Here in Beijing, and another world. A few hours ago the gal was thinking how weird is the cupcake phenomenon. In England they were always called fairy cakes, in Australia, patty cakes. They go back at least to the end of the 18th century, ‘a cake to be baked in small cups’.
Forward to this century and Sex and the City, and Magnolia Bakery, and the 2010 book ‘Martha Stewart’s Cupcakes‘, with 175 ideas. By volume people pay probably four times as much as for an ordinary, big cake, and you cannot even eat them in one mouthful. They, or their bakers, have even spawned an association and they, themselves, have mini-invaded Heathrow.
There is a tree of them, a kind of artistic sculpture tree holding cupcakes, in the gal’s second home, the British Airways Gold lounge at Heathrow terminal five.
There is a fear that Heathrow will not be able to cope during the forthcoming Olympics but I do not believe it. I also can hardly believe that tickets to Olympics events are being printed in Fort Smith Arkansas, by Weldon, Williams and Lick, and airfreighted to London for £6 each.
The flags are coming from Lille, which is just a hop, skip and a jump away (in 1948, before Olympics were horribly commercialised, they forgot a British flag for the opening parade so Roger Bannister – later the first-ever four-minute miler – ran up to a nearby military office and borrowed one).
An empty store outlet in terminal five, landside before security, has been turned into Terminal 5 Expo Fine Art Gallery, by High Performance Art Ltd. Fabulous idea, a pop-up gallery. Love the horse sculpture, animals and art, transport and art. Wall photographs honouring great sportspeople are sadly unidentifiable, at least to this traveller.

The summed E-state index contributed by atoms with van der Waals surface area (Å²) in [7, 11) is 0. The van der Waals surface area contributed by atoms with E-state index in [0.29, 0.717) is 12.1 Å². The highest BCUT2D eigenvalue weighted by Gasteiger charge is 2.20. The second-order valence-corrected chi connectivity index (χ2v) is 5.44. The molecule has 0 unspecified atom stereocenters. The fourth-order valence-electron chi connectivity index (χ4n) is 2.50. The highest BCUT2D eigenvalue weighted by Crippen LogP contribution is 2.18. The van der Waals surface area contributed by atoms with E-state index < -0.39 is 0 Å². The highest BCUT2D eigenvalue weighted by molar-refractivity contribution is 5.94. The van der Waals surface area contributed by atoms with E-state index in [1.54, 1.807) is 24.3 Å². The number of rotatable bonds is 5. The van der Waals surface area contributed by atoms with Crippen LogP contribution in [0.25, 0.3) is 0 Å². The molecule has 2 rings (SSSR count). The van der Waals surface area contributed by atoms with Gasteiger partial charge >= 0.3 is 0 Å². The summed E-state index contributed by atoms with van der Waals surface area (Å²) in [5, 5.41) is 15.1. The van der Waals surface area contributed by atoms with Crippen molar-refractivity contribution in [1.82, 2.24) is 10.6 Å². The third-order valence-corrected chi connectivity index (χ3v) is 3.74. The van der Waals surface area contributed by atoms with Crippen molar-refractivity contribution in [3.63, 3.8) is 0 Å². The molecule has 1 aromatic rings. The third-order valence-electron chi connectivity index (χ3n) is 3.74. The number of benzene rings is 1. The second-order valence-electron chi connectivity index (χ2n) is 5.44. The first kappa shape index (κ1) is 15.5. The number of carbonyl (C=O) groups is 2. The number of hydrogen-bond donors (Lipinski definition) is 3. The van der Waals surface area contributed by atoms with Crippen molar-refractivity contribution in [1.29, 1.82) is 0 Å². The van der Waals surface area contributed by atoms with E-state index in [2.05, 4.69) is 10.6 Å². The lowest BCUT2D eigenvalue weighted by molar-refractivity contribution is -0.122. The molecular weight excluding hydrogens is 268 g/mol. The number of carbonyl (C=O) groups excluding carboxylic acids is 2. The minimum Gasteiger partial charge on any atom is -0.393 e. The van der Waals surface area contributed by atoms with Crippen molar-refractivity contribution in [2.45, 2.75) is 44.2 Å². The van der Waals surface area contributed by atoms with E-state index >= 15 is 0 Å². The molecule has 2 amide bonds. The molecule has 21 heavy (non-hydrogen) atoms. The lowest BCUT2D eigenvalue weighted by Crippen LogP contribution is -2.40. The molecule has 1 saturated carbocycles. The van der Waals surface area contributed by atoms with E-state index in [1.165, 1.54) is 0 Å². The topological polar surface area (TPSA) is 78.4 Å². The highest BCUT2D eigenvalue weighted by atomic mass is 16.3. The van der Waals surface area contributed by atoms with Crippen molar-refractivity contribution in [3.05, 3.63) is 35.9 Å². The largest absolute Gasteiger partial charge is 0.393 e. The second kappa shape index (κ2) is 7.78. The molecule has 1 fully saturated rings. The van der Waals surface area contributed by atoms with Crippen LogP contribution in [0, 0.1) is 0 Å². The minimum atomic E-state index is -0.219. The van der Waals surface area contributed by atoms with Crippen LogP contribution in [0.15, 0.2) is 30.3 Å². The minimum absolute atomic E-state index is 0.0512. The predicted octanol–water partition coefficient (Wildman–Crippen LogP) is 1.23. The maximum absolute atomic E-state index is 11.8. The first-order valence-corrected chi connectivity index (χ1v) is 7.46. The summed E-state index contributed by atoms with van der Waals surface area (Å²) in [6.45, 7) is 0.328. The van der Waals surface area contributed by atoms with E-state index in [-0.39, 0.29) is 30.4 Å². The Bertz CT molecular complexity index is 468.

Modern airports are today’s equivalent of the amphitheatres of Roman times. The best designers work to make them monuments for the future. Heathrow’s terminal five, now incredibly five years old, is a Richard Rogers masterpiece (he who is married to Ruthie, co-founder of the fabulous River Café).
Structures are deliberately left showing nuts and bolts, with a few bold elements of colour. Most travellers never notice the architecture: they are besotted by Armani, Cavalli, Gucci and Harrods – or cupcakes.
Fly away, to dine in the clouds, and sleep dreaming of luxury hotels in so many lands. Awake to breakfast, which is invariably themed for where you have just come from rather than where you are going to.
Having breakfasted off smoked salmon and Oscietra only what seems like yesterday, today it is full-English, including a sausage of Saddleback pork, a rare breed of black pig with pink front legs and waistcoat that traditionally comes from Wessex, in the mid-west of England.
Luxury travel includes not only a luxury hotel but seamless airline flow. Disembark, gal, time to get going. Thanks to The Peninsula Beijing, the greeter, holding a card, is right by the plane’s door at Beijing Capital International Airport’s mammoth terminal three, built for the last Olympics, four years ago.
She pulls the Rimowa wheelie, and we walk through another impressive terminal, a soaring space – by Norman Foster – that in total is 20 percent larger than all of little Heathrow’s terminals combined. This is the largest terminal in Asia, just over two miles long and thank goodness my greeter knew exactly where to go.
You deplane at one of 101 gates into an area that has a roof that outside looks like a dragon’s scales, all very lucky. You take a train and lots of people-movers, and land-side, beyond customs, you are in the train and ground transport area, which still seems to fly above you.
The hotel’s car was waiting, with today’s China Today and masses of mineral water. About 40 minutes later we arrive at the hotel. Add 20 minutes for unpacking and ‘things’ and I am on my way, to head around the Forbidden City on one of the hotel’s bikes. I am bidden farewell by a lucky dragon. Transport and sculpture. And now to tour Beijing….